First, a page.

If your food preps are not sorted, labeled and dated, you will not be able to use your supply in the order in which it ages out.  It is important to use the oldest foods first to prevent waste or illness.  Store food supplies in dry, cool, dark areas.  I can’t say how many times preppers go to a lot of work to prepare and save food items then store it in inappropriate places or in rooms with sunlight.  Many of those prepping efforts are wasted.

People don’t think about clothing and sewing supplies as perishable.Prepping Fabric

They are.  Fabric will rot over time if exposed to air.  It gets moldy and moths and dust mites get in it.  Thread decays and weakens.  Test thread by wrapping around a finger on each hand and pull it with a snap.  The easier it breaks the more rotted it is.  Elastic also gives out over time.  It is possible to save the products in much the same manners as food items by vacuum sealing plastic bags.

The same goes for almost everything else you will be setting aside as preps.  Pay attention to how you store them.  Nothing lasts forever.

Organizing and planning how and where you will store your items will save you years of trouble and heartache.

Getting Prepared: A Primer for Beginners Series, part 2

Today, you get to learn more about yourself and those who live with you.  Following is a list of skills your household will need if an event  requires you to survive on your own without outside resources.

  • cooking (from scratch, not convenience foods)
  • sewing
  • mechanics
  • first aid
  • security

This is a partial list of skills needed.  The list will changed based on your situation.  For instance, if you live in a rural setting and have to maintain your water supply system, you will need plumbing skills.  We’ll get more in to situational skills in later issues.  For now, add the assessment of skills inventory to your notebook.

Now we will examine the skills listed above in more depth.  Most people would look at that list and think “no big deal” when it comes to cooking and sewing.  Those people would be mistaken.  My wife is an accomplished cook and seamstress.

My wife can feed a family of five for less than $5.00 and we walk away feeling full and satisfied.  On top of that, she makes delightful dishes to eat.  During the most difficult financial situations, she has been able to put meals on the table when others thought there wasn’t any food in the house.  She is talented at using what we have on hand to come up with a meal for how ever many people happen to be sitting down to dinner.  She knows how to use spices and seasonings to make even the most lowly dishes taste heavenly.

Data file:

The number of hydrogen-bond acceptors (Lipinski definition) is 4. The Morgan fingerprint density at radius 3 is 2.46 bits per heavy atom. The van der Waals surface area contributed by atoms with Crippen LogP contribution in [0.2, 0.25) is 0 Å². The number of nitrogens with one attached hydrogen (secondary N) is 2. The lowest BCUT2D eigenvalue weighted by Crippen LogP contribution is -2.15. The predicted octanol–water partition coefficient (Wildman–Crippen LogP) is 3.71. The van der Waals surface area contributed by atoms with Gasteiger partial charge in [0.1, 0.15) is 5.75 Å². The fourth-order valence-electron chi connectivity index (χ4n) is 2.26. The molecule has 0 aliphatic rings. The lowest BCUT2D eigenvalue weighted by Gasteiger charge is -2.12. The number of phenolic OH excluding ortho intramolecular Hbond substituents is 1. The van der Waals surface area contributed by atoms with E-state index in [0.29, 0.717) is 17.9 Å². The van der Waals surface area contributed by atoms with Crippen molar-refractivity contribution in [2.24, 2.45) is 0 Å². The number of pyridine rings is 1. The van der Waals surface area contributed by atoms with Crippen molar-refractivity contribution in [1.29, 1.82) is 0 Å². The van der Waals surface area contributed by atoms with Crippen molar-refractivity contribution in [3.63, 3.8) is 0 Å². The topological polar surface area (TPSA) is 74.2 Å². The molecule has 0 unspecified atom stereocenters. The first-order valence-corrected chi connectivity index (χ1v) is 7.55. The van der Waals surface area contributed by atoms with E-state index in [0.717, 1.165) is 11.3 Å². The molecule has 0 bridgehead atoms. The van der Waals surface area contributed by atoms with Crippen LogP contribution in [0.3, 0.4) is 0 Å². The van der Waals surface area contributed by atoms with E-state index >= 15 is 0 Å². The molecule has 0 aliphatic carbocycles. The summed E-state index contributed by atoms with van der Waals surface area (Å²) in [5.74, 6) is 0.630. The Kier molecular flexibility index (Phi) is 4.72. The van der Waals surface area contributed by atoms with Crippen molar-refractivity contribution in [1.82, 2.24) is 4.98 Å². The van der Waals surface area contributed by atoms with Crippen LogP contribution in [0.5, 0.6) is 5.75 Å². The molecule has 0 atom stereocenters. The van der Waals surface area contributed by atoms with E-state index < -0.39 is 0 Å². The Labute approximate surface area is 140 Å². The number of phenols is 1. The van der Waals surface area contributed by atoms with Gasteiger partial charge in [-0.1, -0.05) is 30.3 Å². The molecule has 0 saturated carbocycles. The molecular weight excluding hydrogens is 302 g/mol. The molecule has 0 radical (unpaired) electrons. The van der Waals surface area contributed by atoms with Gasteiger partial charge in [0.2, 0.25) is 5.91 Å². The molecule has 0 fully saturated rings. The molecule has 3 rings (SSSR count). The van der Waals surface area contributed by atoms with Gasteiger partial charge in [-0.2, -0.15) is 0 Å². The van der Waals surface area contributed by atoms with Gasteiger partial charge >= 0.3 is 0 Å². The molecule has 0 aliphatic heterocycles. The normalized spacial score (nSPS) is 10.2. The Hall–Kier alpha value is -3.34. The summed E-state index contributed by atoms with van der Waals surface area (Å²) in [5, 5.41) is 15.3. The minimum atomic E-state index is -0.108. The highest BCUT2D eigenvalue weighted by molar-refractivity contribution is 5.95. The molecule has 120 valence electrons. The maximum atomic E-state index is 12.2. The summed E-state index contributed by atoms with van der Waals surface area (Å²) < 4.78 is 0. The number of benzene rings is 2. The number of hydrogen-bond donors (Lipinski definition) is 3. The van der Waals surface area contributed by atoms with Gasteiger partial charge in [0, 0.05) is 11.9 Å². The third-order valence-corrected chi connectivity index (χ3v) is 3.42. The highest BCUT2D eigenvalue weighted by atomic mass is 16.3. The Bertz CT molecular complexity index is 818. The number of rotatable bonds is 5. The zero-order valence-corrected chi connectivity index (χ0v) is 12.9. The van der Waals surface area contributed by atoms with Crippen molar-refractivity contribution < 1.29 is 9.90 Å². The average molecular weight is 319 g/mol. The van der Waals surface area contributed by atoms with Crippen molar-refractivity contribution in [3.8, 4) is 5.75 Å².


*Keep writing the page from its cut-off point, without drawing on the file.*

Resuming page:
This is all important because in our modern society with financial cutbacks in education, many schools have shut down home economics classes.  Our students are only going to learn these skills in homes where their parents have time to teach them.  While many families do attempt to teach their children how to cook this or that dish, few families actually teach their children how to effectively and efficiently manage a kitchen.  And that is the skill you need in an emergency or survival situation.  You need someone who can manage the most precious resources of food and water.

The only way to get that skill is to learn all you can about cooking and kitchen management.  If you are the person designated to manage the kitchen, read everything you can get your hands on.   Cookbooks are great, but you need food textbooks.  Check around for high school home economics texts from 1940 to 1955.

Now about the sewing, during the years our children were being raised, she sewed all their clothes until they entered junior high school.  The only clothing we purchased for them were shoes, undergarments and jeans.  Actually, she sewed her own clothes since she was in high school.  Her ability to sew saved our family thousands of dollars.  On top of that, the kids enjoyed going with her to choose fabrics and patterns.   Our daughter liked that no one else could ever have the clothes she had.  The boys took pride in that they had custom made clothes.  Even in high school, she made clothes they loved and that other kids asked her to make for them.  I’ve watched my wife sew.  It’s amazing.  She can take a piece of fabric and “see” what it will be and look like when she is finished.  If there is a design she wants. but doesn’t want to pay designer prices, she simply sews it.  She says anyone can sew.  She doesn’t lie.  Anyone can buy fabric and a pattern, then follow the instructions to create clothing.

Tomorrow we will discuss mechanics, first aid and security.  Tune in!